Pozakomórkowa obecność aminoacylo-tRNA syntetaz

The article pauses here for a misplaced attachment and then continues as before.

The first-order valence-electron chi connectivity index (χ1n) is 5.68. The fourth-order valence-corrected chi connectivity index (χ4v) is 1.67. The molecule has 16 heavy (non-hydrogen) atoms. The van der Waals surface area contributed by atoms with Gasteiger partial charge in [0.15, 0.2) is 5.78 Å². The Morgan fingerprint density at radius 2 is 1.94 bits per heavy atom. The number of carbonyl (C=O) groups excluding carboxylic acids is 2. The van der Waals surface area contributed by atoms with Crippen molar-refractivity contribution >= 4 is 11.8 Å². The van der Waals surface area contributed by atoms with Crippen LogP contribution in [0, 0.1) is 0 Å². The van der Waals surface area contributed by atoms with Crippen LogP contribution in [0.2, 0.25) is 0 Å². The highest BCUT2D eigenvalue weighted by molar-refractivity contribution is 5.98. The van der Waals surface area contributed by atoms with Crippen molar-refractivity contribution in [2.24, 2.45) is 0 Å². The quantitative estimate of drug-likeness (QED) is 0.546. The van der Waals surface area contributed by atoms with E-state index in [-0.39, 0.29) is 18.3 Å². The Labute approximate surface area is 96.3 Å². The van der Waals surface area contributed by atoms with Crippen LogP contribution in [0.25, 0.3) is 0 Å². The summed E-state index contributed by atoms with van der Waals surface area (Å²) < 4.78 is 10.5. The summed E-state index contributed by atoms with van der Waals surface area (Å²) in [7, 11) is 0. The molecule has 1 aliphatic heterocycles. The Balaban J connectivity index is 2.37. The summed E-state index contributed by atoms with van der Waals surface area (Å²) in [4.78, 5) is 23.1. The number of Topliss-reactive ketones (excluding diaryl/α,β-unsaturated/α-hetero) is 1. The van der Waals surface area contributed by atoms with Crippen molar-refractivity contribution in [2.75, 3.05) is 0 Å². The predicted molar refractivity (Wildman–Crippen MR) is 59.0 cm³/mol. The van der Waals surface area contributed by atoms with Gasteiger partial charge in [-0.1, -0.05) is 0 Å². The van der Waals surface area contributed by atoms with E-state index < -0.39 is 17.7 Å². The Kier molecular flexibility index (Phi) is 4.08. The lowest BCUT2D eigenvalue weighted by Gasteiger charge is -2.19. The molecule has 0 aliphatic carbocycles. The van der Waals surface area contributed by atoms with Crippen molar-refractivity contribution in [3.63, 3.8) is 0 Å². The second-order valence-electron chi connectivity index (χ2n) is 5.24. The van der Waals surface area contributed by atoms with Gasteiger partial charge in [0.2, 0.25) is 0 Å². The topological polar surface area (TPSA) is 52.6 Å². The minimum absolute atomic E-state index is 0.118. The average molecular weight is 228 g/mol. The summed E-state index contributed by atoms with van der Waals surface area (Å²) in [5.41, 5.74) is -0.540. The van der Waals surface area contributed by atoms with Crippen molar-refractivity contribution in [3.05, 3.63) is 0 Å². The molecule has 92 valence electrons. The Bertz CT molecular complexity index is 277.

Aminoacyl-tRNA synthetases (ARS) in consideration of the key role that they play in the process of protein biosynthesis, have caused specialinterest. They have been isolated and their properties have been tested in samples from plants, bacteria and animals. Aside from their differences in structure and form, they fulfil their function as specific aminoacylation tRNA. ARS in the cell are found mainly in the cytosol, but are also found in mitochondria. Until now extra-cellular ARS have not been observed. In the last few years however, there have been reports of ARS antibodies in the blood serum of patients with certain autoagressive diseases. These reasons resulted in the conduct of tests with the following goals: 1. the attempt to find extra-cellular ARS 2. analysing the possibility of liberating ARS from the cell 3. explaining the lack of ARS enzymatic activity in blood serum. Initially ARS activity in human physiological and pathological (gross organ damage) blood serums was tested. No enzymatic activity was observed in either complete blood serum or in their fractions. The lack of enzyme activity did not necessarily indicate that ARS was not present in blood serum. Tests were conducted in order to determine the presence of ARS by immunological methods. ARS samples were obtained from human tissues taken of a surgical clinic and then used to immunize rabbits. The serum thereby obtained contained antibodies that reacted with the fraction of free ARS and the macromollecular complex fraction. By using the technics of immunodiffusion and Immunoelectrophoresis the presence of ARS was determined in the blood serum of healthy persons as well as in those with higher enzyme activities. However the lack of ARS activity in blood serum was still in question. Further tests were conducted in order to answer this question using prepared hepatic cells. This cell suspension was obtained by perfusing rat liver with EDTA solution. These morphologically complete cells were then incubated in Krebs-Ringer solution. At certain incubation periods ARS activity was tested in extra-cellular fluid as well as in the cells. ARS activity as well as other enzyme activities (ASPAT, ALAT) were observed in extracellular fluid. This indicated that these enzymes exited the cells. Extra cellular activity of ARS was relatively low. Samples of ARS witii activities that were significantly higher than in the initial extracellular fluid were obtained from salted-out fractions. Simultaneously ARS activity was tested in complete, non-fractioned cell cytosol. It so happened that in this instance these enzymes had no activity. This indicated that perhaps the lack of ARS activity could be caused by some factor present in the cytosol as well as in blood serum that blocked their activity. The performance of fractioning of cytosol and blood serum showed that the fraction salted out by using over 70% ammonium sulphate was responsible for the process of ARS inactiva- tion. A closer analysis of this fraction showed that a protein with responsible for the inhibition function. This protein is present in both cytosol and blood serum and in both instances has similar quantities of amino acids. Aminoacylation is a two step and multicomponent reaction. Tests were conducted in order to determine the site where the aminoacylation inhibitor acted. These experiments showed that this inhibitor reacts with the ARS itself. It was also observed that the presence of strong protease inhibitors liquidates the inhibition effect of the tested protein. This fact, along with other observations, suggested that the ARS inhibitor which had been obtained may be a specific protease that damages the structure of these enzymes only. This idea is supported by knowledge of the fact that a natural ARS inhibitor is present in plants. The tests conducted below confirm that ARS is present in human blood serum as a result of passage from damaged tissues. They also confirmed their lack of activity in blood serum.